Traditional search engines ask you for a key word, but typing a word like 'pump' into an archive of this size would result in thousands of matches which the user would have to work through and eliminate. Brainware learns what each document is, and asks questions of the user to establish which documents are required. The more information that is stored on the system, the better it learns.

Brazier has identified a second use of Brainware that could eliminate a major bottleneck in the system - the process of registering information. 'At the moment registration is very slow and introduces the possibility of human errors, ' he says.

Operators have to key or scan in each document and then fill in an electronic form giving details of what the document is. Brazier hopes the software will learn to recognise documents and speed up the registration process by automatically filling out the forms that send it to the right folder within the database.

'The operators will just be able to hit a button and then get on with something more productive, ' he says. 'I'm trying to remove the dross from their working lives and make their lives better. The aim isn't to save money - although it does. The driver for me is to free up very intelligent peoples' time so that they can do more interesting work and develop the system further.'

The third potential use for Brainware still needs some development, but could also cut down dramatically on wasted time. 'It would be useful if, when people are writing something - like a pump specification - it prompted them by looking at the ones that have already been done, ' explains Brazier.

He is keen to make the most of the software, and says: 'The beauty of Brainware is that you don't have to invest time in helping it to learn. We have to register the things on there anyway, so it may as well be learning.'

SER is using Southern Water's data to further refine Brainware, which will be incorporated into the next version of its EDM software.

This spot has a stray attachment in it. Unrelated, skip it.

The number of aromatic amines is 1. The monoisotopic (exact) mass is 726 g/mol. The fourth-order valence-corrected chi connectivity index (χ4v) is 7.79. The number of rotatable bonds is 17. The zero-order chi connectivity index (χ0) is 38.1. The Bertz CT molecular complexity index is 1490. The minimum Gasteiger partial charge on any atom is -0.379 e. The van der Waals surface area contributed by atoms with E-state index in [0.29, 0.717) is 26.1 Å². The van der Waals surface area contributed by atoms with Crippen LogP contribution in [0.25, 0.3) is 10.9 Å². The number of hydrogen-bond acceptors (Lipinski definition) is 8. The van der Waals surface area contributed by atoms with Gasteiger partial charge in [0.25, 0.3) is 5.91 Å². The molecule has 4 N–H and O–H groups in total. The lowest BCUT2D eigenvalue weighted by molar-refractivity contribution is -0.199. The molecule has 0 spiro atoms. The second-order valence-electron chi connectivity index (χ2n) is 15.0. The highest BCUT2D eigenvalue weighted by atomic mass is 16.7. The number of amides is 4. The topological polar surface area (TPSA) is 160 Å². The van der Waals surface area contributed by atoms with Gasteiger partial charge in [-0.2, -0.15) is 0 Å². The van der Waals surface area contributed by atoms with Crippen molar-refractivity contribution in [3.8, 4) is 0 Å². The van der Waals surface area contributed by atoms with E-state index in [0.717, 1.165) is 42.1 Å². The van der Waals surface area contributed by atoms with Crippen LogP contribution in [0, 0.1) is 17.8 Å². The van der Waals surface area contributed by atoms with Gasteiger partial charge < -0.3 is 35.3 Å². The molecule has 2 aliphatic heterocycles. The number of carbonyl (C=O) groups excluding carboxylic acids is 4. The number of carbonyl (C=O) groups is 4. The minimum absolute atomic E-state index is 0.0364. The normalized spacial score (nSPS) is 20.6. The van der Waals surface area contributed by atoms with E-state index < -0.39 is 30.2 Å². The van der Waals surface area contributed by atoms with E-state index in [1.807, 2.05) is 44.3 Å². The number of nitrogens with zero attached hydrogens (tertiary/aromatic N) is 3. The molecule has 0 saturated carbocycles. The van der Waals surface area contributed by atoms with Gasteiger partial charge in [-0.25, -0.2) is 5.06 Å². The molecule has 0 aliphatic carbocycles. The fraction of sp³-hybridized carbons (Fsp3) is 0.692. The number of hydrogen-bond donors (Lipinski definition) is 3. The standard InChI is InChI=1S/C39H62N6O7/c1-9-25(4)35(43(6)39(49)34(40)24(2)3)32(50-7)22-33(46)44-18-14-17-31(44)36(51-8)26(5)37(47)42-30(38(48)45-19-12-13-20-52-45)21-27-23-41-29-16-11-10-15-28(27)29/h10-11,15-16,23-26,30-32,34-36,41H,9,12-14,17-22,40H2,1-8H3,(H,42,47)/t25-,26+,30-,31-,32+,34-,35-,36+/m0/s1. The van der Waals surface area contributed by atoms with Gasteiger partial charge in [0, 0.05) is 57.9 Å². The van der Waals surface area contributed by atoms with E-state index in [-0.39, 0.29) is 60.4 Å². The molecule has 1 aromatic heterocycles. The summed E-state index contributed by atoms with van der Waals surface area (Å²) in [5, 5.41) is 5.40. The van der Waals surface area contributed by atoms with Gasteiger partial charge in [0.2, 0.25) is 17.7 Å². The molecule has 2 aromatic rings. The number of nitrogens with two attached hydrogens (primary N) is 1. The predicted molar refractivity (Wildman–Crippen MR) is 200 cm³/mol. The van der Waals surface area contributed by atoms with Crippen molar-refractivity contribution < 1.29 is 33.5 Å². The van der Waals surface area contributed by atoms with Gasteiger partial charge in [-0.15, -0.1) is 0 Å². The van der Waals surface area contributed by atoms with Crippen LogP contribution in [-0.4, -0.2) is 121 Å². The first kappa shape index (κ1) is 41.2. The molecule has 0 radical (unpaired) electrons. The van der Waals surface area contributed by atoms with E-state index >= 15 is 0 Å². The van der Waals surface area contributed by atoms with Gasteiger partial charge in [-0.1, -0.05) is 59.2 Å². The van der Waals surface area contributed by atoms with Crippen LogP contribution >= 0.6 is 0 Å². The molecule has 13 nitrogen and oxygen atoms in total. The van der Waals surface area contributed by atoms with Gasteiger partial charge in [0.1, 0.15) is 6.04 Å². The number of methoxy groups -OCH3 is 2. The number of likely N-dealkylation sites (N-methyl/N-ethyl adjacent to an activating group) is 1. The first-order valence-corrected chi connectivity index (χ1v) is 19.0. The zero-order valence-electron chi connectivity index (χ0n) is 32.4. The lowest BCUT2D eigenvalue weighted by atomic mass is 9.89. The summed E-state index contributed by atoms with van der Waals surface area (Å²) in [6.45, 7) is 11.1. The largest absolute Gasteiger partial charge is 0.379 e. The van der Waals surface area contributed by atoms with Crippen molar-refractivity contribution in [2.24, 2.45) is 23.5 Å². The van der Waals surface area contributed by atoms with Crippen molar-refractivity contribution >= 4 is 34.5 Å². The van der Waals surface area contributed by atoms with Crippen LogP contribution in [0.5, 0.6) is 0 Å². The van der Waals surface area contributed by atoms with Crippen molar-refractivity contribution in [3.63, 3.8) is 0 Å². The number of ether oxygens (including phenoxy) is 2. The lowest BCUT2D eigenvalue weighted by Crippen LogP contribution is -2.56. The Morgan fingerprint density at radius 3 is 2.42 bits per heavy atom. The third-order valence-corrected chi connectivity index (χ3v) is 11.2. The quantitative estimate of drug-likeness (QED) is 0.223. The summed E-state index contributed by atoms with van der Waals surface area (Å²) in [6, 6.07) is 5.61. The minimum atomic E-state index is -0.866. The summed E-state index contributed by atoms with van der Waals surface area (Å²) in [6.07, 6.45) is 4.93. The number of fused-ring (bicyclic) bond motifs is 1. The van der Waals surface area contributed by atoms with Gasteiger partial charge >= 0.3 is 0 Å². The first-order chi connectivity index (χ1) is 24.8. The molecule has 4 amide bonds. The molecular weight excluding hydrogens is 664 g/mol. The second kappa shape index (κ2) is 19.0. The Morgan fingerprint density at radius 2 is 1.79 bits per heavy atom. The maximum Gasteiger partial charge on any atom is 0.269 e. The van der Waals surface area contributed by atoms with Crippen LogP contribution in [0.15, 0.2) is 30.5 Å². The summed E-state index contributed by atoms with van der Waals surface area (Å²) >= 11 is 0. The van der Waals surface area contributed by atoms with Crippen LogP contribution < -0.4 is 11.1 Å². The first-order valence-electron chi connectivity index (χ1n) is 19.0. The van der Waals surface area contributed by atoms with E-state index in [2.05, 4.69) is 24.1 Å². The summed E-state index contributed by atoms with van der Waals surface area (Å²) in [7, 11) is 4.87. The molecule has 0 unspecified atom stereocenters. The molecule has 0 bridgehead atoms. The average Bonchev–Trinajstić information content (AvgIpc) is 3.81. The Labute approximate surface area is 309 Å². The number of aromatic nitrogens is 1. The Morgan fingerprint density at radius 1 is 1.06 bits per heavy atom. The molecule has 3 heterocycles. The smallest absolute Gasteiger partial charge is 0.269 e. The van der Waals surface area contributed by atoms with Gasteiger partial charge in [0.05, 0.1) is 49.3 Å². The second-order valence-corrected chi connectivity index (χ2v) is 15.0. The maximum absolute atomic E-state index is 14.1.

The introduction of the asset management system has helped the company reorganisation, but Brazier says: 'The cultural issues are the hardest ones to solve. We've been lucky insofar as we haven't been introducing this system into an established human organisation.

'It's been part of the 'way ahead' which was a complete rethink of the way we work. It flipped the whole organisation on its head.'

The asset management group came out of that exercise.

'Because the barriers came down as part of the cultural process of organisational change we've been able to capitalise on it, ' says Brazier. 'The main ethos of the new system is that everything is open to everybody.'

He says the EDM archive will help improve the process by which assets are commissioned, built and then operated. 'At the moment the use of electronic document management starts at the design phase, ' explains Brazier.

'With the new set-up the work definition team will start the whole construction cycle off, but they will be dipping into the EDM archive before that. We've got this body of information, and we want to make sure we make the most of it throughout an asset's lifecycle.'

Ideally, every new project's EDM system will link into the main archive, but with contractual information kept separate from the central database.

Brazier is excited by the potential both the EDM archive and the Brainware element can offer Southern Water.

'The reorganisation gave us a superb opportunity to do this, but it's not a static entity, it's dynamic. It will always be moving. People are just getting their heads round the fact that things are always going to change.'

He adds: 'Software moves at a faster pace than anything else, so this is a very quickly changing part of the business and this department is right in the middle of it. But I think people are now excited rather than scared!'